Kelly Racing ‘will leave an incredible legacy on the sport’

Todd and Rick Kelly in 2019

Next year’s Repco Supercars Championship will be the first in more than two decades without Todd or Rick Kelly involved in a direct full-time capacity.

It follows Monday’s announcement that Stephen Grove and the Grove Group will acquire the remaining 50 percent share of Kelly Grove Racing at season’s end, having already bought 50 percent earlier this year.

Kelly Racing will retain a presence in the engineering sphere, but on the race track, the Ford team will become known simply as Grove Racing.

Love them or not, the Kelly brothers have never been afraid to do things a little differently.

They achieved the bulk of their on-track success in their 20s, both conquering the Bathurst 1000 (separately) and Rick clinching the 2006 Supercars title.

The opportunity to set up their own four-car team in 2009 paved the way for an entrepreneurial journey, whereby in-house development was a priority.

Long-time general manager Nick Ryan was along for much of the ride, joining the team in late 2008 and staying on for more than a decade.

“It was an amazing leap of faith that the family took to launch a four-car Supercar team during the height of the GFC [Global Financial Crisis],” the now Essendon Football Club chief commercial officer told

“They started straight off the bat with four cars which was probably a daunting prospect with a lack of equipment, no staff, no sponsors, all these details that had to come together pretty quickly.”

David Reynolds and Penrite joined the team this year. Picture: Ross Gibb

Over time, the team’s commercial prowess became arguably its greatest strength, as its on-track results varied from very good to very bad – at times, almost inexplicably, from one day to the next.

“We’re all aware of the on-track performances but if you look off-track, which is just as crucial a part of the sport, commercially I think they were one of the best teams,” Michael Caruso told, having driven full-time for Kelly Racing from 2013 to 2018.

“I’m talking in the top two teams at least, from a commercial perspective.”

Added Ryan: “We were always very proud of our ability to attract and retain big brands.

“We had the benefit of working with some unbelievable brands over the journey, you can pick out any number of them from Jack Daniel’s or Castrol or even over to non-traditional brands that we brought in like Norton that had a major presence for a number of years, and we were very dynamic with the way we went about it.”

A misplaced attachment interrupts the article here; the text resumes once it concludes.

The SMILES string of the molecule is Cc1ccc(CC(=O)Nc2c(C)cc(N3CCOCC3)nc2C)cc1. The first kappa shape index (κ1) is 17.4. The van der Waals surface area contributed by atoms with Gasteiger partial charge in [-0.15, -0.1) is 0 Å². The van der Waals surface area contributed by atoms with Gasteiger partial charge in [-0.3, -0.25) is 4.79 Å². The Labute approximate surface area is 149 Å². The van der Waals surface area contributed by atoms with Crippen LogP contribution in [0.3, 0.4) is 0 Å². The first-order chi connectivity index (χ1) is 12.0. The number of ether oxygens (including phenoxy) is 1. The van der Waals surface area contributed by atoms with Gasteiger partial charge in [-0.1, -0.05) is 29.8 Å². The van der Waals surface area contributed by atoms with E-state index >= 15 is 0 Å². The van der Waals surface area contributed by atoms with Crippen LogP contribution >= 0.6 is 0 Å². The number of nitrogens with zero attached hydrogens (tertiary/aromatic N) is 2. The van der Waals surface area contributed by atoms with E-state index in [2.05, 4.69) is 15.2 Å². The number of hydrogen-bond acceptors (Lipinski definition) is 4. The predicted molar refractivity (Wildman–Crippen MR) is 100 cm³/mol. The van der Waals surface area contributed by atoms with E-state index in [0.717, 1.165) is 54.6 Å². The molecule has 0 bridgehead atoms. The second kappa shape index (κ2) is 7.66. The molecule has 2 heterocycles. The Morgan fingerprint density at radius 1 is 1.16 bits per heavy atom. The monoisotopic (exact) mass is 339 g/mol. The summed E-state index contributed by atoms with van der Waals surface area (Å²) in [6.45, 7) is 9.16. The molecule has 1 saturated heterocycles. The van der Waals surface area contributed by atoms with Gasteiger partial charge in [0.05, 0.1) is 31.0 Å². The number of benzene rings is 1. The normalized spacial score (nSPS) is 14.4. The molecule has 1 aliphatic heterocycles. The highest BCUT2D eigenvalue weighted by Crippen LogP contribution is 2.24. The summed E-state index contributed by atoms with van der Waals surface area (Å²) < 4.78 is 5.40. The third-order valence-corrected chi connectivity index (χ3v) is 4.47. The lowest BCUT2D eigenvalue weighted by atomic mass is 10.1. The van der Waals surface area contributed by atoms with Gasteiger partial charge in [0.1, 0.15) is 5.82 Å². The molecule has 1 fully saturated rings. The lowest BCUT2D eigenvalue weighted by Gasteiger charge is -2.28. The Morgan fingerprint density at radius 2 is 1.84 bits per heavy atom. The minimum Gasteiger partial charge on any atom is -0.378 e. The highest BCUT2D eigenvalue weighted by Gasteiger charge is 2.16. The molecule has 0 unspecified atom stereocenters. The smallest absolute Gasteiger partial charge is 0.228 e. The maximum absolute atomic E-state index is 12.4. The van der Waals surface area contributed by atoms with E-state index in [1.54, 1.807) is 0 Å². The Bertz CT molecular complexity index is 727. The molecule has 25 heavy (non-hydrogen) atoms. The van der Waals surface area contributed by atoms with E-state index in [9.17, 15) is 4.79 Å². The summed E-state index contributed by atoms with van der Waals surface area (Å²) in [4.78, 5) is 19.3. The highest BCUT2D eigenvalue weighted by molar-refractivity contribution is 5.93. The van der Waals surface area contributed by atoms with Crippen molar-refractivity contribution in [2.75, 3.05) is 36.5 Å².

Bringing Nissan back to Supercars, Ryan argues, is the biggest win Kelly Racing achieved.

Fortunes on the track have been headlined by seven race victories – so far – across Holden, Nissan and Ford. Four of those fell to Rick Kelly, plus one each to James Moffat, Caruso and, most recently, Andre Heimgartner just this year.

Rick and Todd Kelly scored a one-three at Hamilton in 2011

Caruso noted competition between team-mates had been fierce during his six-year tenure, with him and Rick commonly sharing the spoils.

“The intra-team battle was always intense,” laughed the now Team 18 co-driver.

“I think there would be a lot of people that enjoyed, particularly up and down pit lane, watching how hard we all raced together but it’s actually a good thing.

“I mean no one wants to see anyone crashing into each other from the same team but I think it’s fair to say that we were all trying our all, not just to beat each other, but to get the most out of our equipment, which in a four-car team has a lot of challenges.

“But to work for the family’s business is something I really enjoyed – obviously I wouldn’t have stayed there for as long as I did if I didn’t enjoy it.

“The brothers seemed to work well as a pair, given Rick focused more on the commercial side of the business because he had a lot of strengths in that area and then obviously Todd on the technical side, working towards his strengths.

“So I think they had a good combination of skills to be able to have the success that they did.”

Todd Kelly. Picture: Mark Horsburgh

For Ryan, there was one characteristic that stood out above all.

“[The results] ebbed and flowed, but the one thing we never, ever lacked was the commitment of the Kellys,” he said.

“Whether it was Rick or Todd, they were the first there and last to leave – and sometimes never left. If you could be more committed than 100 percent, that’s what they gave.

“You could never question that from them, and their loyalty to people, their loyalty to me, their loyalty to everyone that walked through the door and the support they gave made people such as myself be around for as long as I was.

“I think they can do nothing but hold their heads high.

“They’re a couple of the most incredible people I’ve had the opportunity to know and work for, and they’ll leave an incredible legacy on the sport.

“They’ll be missed on the grid no doubt.

“We went about things differently than other people and I think we always sort of punched above our weight.

“We all would have loved more success but it’s not an easy game when you have got big-budget teams competing against you.”

All in all, there are big shoes for Stephen and Brenton Grove to fill, to maintain and build on the mark Kelly Racing has made on Supercars.

Stephen Grove. Picture: Ross Gibb

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